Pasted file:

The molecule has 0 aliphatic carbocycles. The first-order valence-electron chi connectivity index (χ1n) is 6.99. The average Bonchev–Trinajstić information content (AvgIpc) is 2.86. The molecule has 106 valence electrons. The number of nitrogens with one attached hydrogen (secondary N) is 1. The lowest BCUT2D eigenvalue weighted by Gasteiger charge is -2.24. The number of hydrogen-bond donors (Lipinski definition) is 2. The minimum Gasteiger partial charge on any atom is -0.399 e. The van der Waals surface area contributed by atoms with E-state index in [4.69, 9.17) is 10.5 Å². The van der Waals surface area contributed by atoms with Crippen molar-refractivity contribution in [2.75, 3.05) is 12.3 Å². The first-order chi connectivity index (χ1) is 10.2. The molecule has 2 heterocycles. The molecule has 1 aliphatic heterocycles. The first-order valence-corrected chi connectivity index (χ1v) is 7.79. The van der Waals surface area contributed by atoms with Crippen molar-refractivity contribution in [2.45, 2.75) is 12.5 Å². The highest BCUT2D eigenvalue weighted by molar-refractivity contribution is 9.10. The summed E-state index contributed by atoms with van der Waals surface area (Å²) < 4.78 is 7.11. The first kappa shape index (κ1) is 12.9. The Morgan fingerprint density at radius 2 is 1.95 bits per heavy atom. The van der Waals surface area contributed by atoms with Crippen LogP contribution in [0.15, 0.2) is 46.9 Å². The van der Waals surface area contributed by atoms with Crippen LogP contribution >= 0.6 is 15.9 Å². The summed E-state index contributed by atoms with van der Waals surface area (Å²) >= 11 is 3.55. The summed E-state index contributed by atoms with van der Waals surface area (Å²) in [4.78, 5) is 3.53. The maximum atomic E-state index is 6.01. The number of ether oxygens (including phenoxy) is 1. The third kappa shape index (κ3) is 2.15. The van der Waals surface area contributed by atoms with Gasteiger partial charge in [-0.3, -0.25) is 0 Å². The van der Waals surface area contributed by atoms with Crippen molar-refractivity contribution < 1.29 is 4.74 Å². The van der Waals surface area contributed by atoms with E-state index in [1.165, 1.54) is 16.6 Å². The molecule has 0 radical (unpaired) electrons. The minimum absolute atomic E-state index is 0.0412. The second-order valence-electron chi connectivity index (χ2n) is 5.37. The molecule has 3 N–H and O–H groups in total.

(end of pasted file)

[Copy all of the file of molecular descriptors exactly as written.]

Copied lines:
The molecule has 0 aliphatic carbocycles. The first-order valence-electron chi connectivity index (χ1n) is 6.99. The average Bonchev–Trinajstić information content (AvgIpc) is 2.86. The molecule has 106 valence electrons. The number of nitrogens with one attached hydrogen (secondary N) is 1. The lowest BCUT2D eigenvalue weighted by Gasteiger charge is -2.24. The number of hydrogen-bond donors (Lipinski definition) is 2. The minimum Gasteiger partial charge on any atom is -0.399 e. The van der Waals surface area contributed by atoms with E-state index in [4.69, 9.17) is 10.5 Å². The van der Waals surface area contributed by atoms with Crippen molar-refractivity contribution in [2.75, 3.05) is 12.3 Å². The first-order chi connectivity index (χ1) is 10.2. The molecule has 2 heterocycles. The molecule has 1 aliphatic heterocycles. The first-order valence-corrected chi connectivity index (χ1v) is 7.79. The van der Waals surface area contributed by atoms with Crippen molar-refractivity contribution in [2.45, 2.75) is 12.5 Å². The highest BCUT2D eigenvalue weighted by molar-refractivity contribution is 9.10. The summed E-state index contributed by atoms with van der Waals surface area (Å²) < 4.78 is 7.11. The first kappa shape index (κ1) is 12.9. The Morgan fingerprint density at radius 2 is 1.95 bits per heavy atom. The van der Waals surface area contributed by atoms with Crippen LogP contribution in [0.15, 0.2) is 46.9 Å². The van der Waals surface area contributed by atoms with Crippen LogP contribution >= 0.6 is 15.9 Å². The summed E-state index contributed by atoms with van der Waals surface area (Å²) >= 11 is 3.55. The summed E-state index contributed by atoms with van der Waals surface area (Å²) in [4.78, 5) is 3.53. The maximum atomic E-state index is 6.01. The number of ether oxygens (including phenoxy) is 1. The third kappa shape index (κ3) is 2.15. The van der Waals surface area contributed by atoms with Gasteiger partial charge in [-0.3, -0.25) is 0 Å². The van der Waals surface area contributed by atoms with Crippen molar-refractivity contribution < 1.29 is 4.74 Å². The van der Waals surface area contributed by atoms with E-state index in [1.165, 1.54) is 16.6 Å². The molecule has 0 radical (unpaired) electrons. The minimum absolute atomic E-state index is 0.0412. The second-order valence-electron chi connectivity index (χ2n) is 5.37. The molecule has 3 N–H and O–H groups in total.